Nick Rizzo ’09 has been certain since the second grade that crimson is his color. The young sports fan from Kingston, Mass., used to travel to Boston with his father to cheer for Harvard in the annual Beanpot hockey tournament. When it came time for college applications, there was no question: early action to Harvard.
His path since arriving, however, has been somewhat less straightforward. Rizzo’s college experience has been one of change and discovery.
Rizzo came to Harvard planning to be a doctor and eventually pursue international clinical work. He concentrated in social anthropology and dutifully enrolled in pre-medical classes. While slogging through organic chemistry in his sophomore year, however, Rizzo came to feel he might be headed in the wrong direction.
“Everyone struggles in ‘Orgo,’ and spends the entire semester telling each other ‘this is just something you have to get through,’” he said. “But I had a lot of trouble convincing myself of that. … I came to realize that I wasn’t looking forward to any of the pre-med classes.”
Some serious thinking was in order, so Rizzo decided to take a year off to explore his options.
“I recognized that there are other ways to help people in the world outside of medicine, especially internationally,” he said.
His interest in international development led Rizzo to apply for a position with the American Refugee Committee (ARC) in Rwanda. After receiving a polite but firm “no,” Rizzo reached out to another member of the organization and pleaded his case.
“I told them I was tired of just sitting in class learning about what was going on,” he said. “I wanted to actually do something.”
Rizzo’s persistence — and timing — paid off. The group had just received a grant from the President’s Emergency Plan for AIDS Relief (PEPFAR), so Rizzo was invited to help set up an HIV education program in two refugee camps in northeastern and north-central Rwanda.
He spent more than six months there, working in the refugee camps and living in a small village nearby. He and his colleagues provided technical training to the local program staff, constructed a voluntary counseling and testing center, and educated mothers about children’s health care. Rizzo enjoyed the training and the community-based work, and decided once and for all that he did not need to attend medical school.
“The experience gave me the confidence to realize there are so many ways to have a positive impact on the world,” he said.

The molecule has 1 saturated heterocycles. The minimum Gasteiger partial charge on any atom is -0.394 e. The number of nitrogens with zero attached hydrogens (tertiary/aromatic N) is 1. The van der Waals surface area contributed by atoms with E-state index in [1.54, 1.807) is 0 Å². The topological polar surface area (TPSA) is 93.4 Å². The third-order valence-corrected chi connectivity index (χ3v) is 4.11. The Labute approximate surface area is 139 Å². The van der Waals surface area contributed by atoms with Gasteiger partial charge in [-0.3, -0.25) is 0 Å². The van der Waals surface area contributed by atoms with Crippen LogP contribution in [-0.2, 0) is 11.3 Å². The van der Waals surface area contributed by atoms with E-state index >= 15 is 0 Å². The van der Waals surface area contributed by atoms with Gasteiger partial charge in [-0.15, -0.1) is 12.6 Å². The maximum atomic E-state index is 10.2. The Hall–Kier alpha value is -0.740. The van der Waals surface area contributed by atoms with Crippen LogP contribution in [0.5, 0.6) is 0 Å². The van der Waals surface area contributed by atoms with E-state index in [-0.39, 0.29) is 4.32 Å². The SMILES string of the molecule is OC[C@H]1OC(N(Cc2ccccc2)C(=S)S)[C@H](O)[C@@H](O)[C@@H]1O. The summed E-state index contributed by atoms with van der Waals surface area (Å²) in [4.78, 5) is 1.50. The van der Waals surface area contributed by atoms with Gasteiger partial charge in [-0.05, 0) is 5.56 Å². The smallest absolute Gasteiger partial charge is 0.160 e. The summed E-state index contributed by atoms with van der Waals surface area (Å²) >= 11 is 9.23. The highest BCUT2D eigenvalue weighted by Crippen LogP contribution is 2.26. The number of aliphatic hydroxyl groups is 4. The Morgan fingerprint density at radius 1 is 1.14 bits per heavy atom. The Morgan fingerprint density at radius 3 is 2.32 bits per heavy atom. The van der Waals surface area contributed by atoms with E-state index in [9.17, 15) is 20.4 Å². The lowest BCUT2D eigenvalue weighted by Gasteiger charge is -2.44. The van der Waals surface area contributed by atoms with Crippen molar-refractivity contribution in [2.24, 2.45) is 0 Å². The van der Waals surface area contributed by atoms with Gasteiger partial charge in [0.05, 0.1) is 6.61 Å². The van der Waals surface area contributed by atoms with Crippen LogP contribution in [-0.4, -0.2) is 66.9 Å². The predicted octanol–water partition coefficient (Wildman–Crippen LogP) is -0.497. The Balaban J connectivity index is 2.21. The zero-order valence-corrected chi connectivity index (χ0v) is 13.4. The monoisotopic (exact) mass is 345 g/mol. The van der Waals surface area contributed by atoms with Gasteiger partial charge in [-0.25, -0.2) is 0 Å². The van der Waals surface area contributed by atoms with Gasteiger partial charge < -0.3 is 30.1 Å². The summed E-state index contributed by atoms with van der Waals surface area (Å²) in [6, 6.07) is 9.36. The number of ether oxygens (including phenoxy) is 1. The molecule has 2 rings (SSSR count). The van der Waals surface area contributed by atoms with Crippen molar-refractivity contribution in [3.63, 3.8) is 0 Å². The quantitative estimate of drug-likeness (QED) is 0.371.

Following his term with ARC, Rizzo traveled to northern Uganda to teach English, math, and science in an orphanage.
“More than 20 years of insurgency has made the plight of children in Uganda just unbelievable,” said Rizzo. “I was there during a break in the violence … a temporary peace agreement, which allowed me to work there for four months.”
Since returning to Harvard, Rizzo has focused on the intersection of anthropology and foreign policy. He worked as a research intern for Samantha Power, Anna Lindh Professor of the Practice of Global Leadership and Public Policy at the Harvard Kennedy School (HKS), and for Graham Allison, Douglas Dillon Professor of Government and director of the Belfer Center for Science and International Affairs at HKS.
“Sometimes it’s an uphill battle, thinking about what social anthropology and foreign policy have to do with each other,” Rizzo said. “People don’t always agree, but social anthropology is essentially about understanding other people and their values, … which can be immensely useful in shaping foreign policy.”
Appropriately, Rizzo wrote his thesis on an anthropology-based program in the U.S. Army. Known as Human Terrain System (HTS), the program is designed to help commanders better understand local populations and cultures. Rizzo conducted phone interviews with Army personnel in Iraq and Afghanistan and traveled to Fort Leavenworth, Kan., to learn more about the initiative.
Foreign affairs continue to beckon Rizzo. Next year, he will travel to India on a Rockefeller Scholarship to study religion and suffering in the northwest part of the country. Rizzo plans to trek across Northern India, and for part of his journey he will follow the Char Dham pilgrimage route stretching through the Himalayas.
“This area is an intersection of the Islamic, Buddhist, and Hindu worlds,” Rizzo said. “Literally and figuratively, it’s a contested space — and I am interested in exploring how people deal with hardship in terms of their religion.”
He plans to stay with local residents as frequently as possible, and enjoy the great tradition of hospitality for which that corner of the world is known.
“I’m sure I’ll have some bizarre experiences, but it will all turn out great,” he said, with the excitement of one who has his eyes — and heart — wide open to the world.